Over three-quarters (77 percent) of IT decision makers worldwide are now more concerned about the impact of data hoarding than they were a year ago.
New research from Veritas was conducted among 10,022 global office professionals and ITDMs across 13 countries to look into how individuals manage data.
The study found that 82 percent of ITDMs admit they are hoarders of data and digital files and 83 percent believe that their company is a data hoarder.
Most (86 percent) ITDMs say the amount of data their company stores would increase the time it takes to respond to a data breach. Moreover, 83 percent of ITDMs and 62 percent of office pros admit they retained items that could be harmful to their employer or their own career prospects. Personal files make up quite a bit of the “junk” saved with 96 percent of ITDMs admitting to saving unnecessary personal files.
The UK has more self-proclaimed hoarders amongst office professionals than the rest of Europe. Seven out of every 10 (69 percent) office workers hoards data, compared to an average of 62 percent across Europe. Furthermore, four in 10 Brits never take action to follow through on plans for a data purge.
The data that Brits hoard is less of a risk to the company within which it is kept. Nearly all (94 percent) of digital hoarding office pros have items around that they don't need anymore. Some items include clothes they no longer wear (58 percent), electronics that no longer work (40 percent), and old newspapers and magazines (33 percent).
UK ITDMs believe the following items are currently saved on company computer systems include:
- Employee's job applications to other companies – 41 percent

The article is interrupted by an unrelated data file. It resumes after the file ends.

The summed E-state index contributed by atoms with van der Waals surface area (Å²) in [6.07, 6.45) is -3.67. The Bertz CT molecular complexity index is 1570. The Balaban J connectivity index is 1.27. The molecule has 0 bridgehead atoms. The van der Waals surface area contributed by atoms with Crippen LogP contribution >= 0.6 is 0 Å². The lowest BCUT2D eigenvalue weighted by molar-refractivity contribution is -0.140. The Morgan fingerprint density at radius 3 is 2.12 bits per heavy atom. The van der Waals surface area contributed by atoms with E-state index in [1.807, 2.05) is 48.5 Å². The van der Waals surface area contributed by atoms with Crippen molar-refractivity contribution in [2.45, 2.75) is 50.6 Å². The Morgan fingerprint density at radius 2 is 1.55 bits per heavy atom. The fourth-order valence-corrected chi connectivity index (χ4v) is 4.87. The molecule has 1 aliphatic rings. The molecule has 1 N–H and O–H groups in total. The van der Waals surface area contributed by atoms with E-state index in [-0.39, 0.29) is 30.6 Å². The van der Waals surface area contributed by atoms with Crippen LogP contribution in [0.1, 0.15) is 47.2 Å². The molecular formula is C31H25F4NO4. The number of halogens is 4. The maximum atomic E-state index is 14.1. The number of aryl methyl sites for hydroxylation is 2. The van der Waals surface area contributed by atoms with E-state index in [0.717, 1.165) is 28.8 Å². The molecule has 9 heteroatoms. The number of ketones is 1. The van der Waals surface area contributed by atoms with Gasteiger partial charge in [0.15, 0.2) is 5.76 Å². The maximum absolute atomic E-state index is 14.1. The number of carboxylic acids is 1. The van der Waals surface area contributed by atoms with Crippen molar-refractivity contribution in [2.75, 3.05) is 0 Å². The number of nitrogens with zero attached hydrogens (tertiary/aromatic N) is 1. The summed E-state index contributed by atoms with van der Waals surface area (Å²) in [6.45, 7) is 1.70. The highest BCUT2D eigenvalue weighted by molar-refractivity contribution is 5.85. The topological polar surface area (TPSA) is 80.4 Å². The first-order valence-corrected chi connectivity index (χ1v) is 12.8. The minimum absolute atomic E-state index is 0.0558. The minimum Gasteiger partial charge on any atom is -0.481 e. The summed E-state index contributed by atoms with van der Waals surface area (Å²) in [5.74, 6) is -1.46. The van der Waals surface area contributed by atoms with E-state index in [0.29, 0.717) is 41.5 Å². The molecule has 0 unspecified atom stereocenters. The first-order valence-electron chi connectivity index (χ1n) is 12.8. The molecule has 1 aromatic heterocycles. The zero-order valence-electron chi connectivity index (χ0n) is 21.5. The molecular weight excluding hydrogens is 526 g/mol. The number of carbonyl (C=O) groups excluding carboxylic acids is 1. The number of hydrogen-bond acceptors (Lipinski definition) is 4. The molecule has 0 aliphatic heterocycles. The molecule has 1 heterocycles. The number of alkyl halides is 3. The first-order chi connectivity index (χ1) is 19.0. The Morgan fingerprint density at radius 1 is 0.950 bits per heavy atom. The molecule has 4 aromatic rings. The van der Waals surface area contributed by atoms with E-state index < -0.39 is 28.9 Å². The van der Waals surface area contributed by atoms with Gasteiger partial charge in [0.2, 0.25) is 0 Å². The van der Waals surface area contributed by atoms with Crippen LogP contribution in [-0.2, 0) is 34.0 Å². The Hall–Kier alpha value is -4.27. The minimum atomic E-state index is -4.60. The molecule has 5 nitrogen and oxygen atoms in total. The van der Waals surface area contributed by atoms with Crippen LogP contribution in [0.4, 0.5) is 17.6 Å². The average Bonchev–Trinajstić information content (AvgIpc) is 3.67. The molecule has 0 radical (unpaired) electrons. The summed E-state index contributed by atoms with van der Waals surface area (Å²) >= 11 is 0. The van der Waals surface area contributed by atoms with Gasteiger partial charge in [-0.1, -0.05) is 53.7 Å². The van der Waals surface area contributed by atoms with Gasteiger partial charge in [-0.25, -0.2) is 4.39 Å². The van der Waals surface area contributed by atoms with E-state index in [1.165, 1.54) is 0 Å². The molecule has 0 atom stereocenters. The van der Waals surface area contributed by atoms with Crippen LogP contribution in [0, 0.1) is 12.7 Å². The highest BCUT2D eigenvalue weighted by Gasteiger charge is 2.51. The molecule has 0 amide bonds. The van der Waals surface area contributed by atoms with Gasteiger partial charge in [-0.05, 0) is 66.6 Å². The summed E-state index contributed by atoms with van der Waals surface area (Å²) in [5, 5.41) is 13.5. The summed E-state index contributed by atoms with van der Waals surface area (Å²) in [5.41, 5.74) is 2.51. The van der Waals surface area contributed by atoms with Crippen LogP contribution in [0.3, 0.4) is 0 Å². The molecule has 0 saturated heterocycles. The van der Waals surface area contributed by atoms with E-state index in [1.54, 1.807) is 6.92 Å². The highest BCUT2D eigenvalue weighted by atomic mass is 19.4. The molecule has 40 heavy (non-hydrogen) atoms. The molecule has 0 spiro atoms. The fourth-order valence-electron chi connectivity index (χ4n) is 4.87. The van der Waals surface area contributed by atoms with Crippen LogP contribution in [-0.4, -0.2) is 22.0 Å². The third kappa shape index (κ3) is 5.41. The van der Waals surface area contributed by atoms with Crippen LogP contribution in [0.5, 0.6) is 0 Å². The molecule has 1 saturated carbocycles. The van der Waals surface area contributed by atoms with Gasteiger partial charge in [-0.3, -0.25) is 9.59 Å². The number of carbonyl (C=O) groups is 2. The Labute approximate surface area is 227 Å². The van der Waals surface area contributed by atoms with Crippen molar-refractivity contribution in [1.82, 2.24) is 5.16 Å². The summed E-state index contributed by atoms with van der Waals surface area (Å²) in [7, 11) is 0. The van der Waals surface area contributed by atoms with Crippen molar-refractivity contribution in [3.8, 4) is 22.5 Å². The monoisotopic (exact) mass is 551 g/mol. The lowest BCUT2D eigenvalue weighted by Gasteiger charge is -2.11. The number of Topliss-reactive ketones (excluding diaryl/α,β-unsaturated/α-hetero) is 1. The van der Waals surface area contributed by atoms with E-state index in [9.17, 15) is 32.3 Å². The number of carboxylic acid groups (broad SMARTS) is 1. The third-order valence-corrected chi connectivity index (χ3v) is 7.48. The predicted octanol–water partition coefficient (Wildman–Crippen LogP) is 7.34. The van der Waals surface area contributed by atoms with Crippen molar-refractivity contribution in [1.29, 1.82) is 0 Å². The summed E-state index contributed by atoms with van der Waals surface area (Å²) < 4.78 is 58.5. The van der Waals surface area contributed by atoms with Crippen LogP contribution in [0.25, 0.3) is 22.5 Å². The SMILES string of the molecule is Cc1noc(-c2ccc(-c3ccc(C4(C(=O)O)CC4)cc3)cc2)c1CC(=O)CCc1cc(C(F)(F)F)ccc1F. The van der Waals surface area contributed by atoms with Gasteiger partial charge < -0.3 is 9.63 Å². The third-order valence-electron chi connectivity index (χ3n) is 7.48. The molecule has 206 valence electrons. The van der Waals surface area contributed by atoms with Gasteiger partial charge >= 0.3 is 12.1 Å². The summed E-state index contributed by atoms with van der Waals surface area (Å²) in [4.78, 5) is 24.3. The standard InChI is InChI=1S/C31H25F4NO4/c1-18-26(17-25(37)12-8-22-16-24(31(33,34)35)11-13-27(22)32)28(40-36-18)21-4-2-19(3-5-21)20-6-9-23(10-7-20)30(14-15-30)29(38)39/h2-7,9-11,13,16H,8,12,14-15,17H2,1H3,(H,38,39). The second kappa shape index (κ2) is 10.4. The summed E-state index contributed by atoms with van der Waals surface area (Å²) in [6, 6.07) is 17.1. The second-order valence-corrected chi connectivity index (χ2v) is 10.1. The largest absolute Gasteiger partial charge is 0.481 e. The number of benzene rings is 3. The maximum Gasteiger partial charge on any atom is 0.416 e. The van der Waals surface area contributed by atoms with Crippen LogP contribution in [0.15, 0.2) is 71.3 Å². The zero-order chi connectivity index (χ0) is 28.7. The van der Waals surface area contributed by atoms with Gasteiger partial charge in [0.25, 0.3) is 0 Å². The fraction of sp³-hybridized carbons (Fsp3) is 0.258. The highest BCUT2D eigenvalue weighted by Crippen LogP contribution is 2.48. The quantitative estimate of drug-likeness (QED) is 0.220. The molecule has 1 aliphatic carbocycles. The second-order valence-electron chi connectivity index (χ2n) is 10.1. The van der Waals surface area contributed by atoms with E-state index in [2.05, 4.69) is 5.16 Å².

- Unencrypted personal information – 41 percent
- Unencrypted company secrets such as confidential product plans – 34 percent
- Embarrassing or incriminating correspondence between employees – 27 percent
UK office pros and ITDMs save emails (32 percent), word processing documents (24 percent), photos (18 percent), music (11 percent), and videos (eight percent).
Employees in the UK have their reasons for hoarding files. Some of these include being afraid of needing to refer to the data again (44 percent), uncertainty on which files should be kept or deleted (35 percent), don't believe their files cause clutter (31 percent), and thinking that deleting files takes too much time (24 percent).
The report highlights that to solve the hoarding organisations need to educate their employees on culture and behaviour changes, define collaboration and responsibility, understand what is store, identify and remediate risks, and start to delete.
“In today's digital age, virtually every organisation struggles with the challenges brought on by exponential data growth. As a result, office professionals and IT departments have reacted by hoarding data for ‘potential' use in the future. To make matters worse, employees are downloading everything from personal music and photos, to shopping lists on the same servers, which could lead to serious brand integrity issues, hefty fines and regulatory inquiries if not properly managed by the IT department,” said Chris Talbott, solutions leader, Veritas Technologies.